A friend contacted me after the 2012 high school season lamenting his team generated 22 shots on goal for the entire season. On the other hand, they had converted on 21 of those chances!

For our purposes here we will use the official FIFA definition for shots on goal:  A shot on goal sees the struck ball travel within the frame of the goal and results either in a goal being scored or a save being made.  So, if the shot strikes post or bar and bounces out, this is not considered a shot on goal. And, of course, any shot high or wide of the goal is not considered a shot on goal.

The  coach referenced above is a former college goalkeeper and knows the correct definition of a shot on goal. So I was really curious as to how a team could convert on 21 of 22 chances. That is one of the most confounding statistics I have ever heard of. No wonder he was interested in getting his team to take more shots on goal!

The question I had to answer was, why only 22 shots on goal over the course of 17 games?

The first hint I got was the coach telling me his team refused to shoot from distance. They insisted on being at nearly point blank range before attempting a shot.  Aha! That explains the tremendous conversion rate. It also provided a vital clue in terms of questioning why they only took 22 shots on goal. My suspicion was a lack of striking skill and this was confirmed during my first session with the team. They didn't take more shots or shots from greater range because they could not execute the required skill to do so. Now, I knew where to begin addressing the issue of generating more shots.

As I said earlier, it's not always so simple to diagnose why a team struggles in a certain facet of play. The team my son plays on this fall is struggling to score goals. They generate enough shots on goal but struggle to finish. They strike the ball well and can shoot from distance. So, why do they struggle to finish?

I believe there are a number of reasons all inter-related.

1) Play in the final third is too slow. The team is fast enough in the initial stages of attack, but are slow in moving the ball once in the attacking third. Especially slow in moving the ball to the feet of an open shooter in front of the face of the goal.

2) There is a reluctance to take an isolated defender to goal in 1 v 1 situations. Wingers carrying the ball into the attacking third only to stop their advance instead of cutting in on the defender, getting their shoulder ahead of the defender to eliminate him from play and going strong at goal.
3) This is directly related to #2 above: The team plays too much on the flanks. It is good to break through on the flanks but the ball must be carried inside or passed inside at the earliest possible moment. The team in question is slow to do this resulting in many of their shots being taken from the wedge (Corner, corner, post) or wider. These are poor angles to shoot from as the opposing goalkeeper need only defend 4 yards of goal or less leaving little room for error on the placement of the shot.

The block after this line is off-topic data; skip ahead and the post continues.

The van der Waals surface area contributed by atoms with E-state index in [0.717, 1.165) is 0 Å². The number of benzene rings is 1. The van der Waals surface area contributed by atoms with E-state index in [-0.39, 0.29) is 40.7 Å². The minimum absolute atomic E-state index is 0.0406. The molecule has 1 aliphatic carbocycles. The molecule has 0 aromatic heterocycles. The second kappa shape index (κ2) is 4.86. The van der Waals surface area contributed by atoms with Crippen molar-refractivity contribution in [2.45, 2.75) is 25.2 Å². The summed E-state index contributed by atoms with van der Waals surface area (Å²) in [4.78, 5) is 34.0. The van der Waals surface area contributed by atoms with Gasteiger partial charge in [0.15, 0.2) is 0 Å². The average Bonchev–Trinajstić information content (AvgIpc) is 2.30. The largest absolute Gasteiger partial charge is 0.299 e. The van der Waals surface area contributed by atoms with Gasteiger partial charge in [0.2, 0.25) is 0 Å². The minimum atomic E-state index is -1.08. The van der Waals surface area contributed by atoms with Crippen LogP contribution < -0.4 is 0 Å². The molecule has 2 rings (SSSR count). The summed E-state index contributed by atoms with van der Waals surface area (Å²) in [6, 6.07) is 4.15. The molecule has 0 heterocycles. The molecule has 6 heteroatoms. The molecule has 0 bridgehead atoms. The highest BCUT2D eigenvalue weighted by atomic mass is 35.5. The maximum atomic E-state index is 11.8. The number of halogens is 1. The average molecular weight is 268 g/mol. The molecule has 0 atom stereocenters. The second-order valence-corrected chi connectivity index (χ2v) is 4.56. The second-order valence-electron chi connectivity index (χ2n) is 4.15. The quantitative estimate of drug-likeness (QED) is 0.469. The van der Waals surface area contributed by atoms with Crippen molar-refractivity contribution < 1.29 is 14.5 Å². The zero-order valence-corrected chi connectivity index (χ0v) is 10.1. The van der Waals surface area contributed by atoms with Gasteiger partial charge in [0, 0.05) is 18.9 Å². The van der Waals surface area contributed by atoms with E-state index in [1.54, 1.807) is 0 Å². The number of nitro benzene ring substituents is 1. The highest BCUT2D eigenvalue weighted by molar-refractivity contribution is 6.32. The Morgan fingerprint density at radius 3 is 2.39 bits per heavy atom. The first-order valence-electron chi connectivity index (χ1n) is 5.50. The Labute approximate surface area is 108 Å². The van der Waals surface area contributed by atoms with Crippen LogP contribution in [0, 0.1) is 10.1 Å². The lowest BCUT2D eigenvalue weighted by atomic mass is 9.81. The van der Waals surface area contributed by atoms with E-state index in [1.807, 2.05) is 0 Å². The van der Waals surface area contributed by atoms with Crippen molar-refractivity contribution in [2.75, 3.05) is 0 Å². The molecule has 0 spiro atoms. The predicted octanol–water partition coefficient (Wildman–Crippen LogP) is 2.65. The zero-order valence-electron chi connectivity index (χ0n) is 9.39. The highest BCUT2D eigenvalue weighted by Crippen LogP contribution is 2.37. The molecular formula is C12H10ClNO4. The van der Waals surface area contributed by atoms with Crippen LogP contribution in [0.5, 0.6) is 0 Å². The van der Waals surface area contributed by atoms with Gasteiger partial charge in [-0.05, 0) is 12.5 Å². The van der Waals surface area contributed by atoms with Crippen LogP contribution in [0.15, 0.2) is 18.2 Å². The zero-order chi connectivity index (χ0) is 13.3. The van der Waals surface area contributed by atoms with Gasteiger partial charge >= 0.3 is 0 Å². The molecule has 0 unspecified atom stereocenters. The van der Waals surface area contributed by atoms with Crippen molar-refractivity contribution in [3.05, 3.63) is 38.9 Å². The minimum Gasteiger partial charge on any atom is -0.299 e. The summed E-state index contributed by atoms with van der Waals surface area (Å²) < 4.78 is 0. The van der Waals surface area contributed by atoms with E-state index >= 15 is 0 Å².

4) Poor utilization of space in the attacking third.  This is one of the most common problems I encounter when working with teams. Teams either fill the space they want to play in far too soon or do so far too late. Both are occurring with this team. 

For instance, when a wing does take on a defender 1 v 1 and a cross is forthcoming I often see teammates running abreast of the wing and at the same pace as the wing carrying the ball.  It is a flat line of 3-5 attackers. What we should see are the three elements of the game represented -  Penetration, Depth and Width.  A lone attacker pushing defenders back upon their goal to free up space in front of them to be played in.  Other attackers trailing the play centrally waiting for the cross to be played and  timing their runs onto it. With a late trailer hanging back to play rebounds or a poorly crossed ball. And an attacker making the Corner, Corner Post run from the weak side. In this manner the goal is properly framed to play the cross from a variety of angles.

In other instances the timing of crosses is off. They come far too soon as central attackers have yet to arrive in position to play the ball. Sometimes the CF and AM's are pulled wide and other times they are either slow getting to the face of the goal or the crosses come much too soon. This team has crossed the ball fairly well, but all too often the timing is off with central attackers being slow to arrive or worse yet no one present to finish.

5) Taking too long to get a shot off.  There seems to be a need on the part of some players to set up the perfect shot.There is an absence of toe pokes and volleys.  A lack of understanding that it matters not how the ball goes in, just so that it goes in... legally, of course.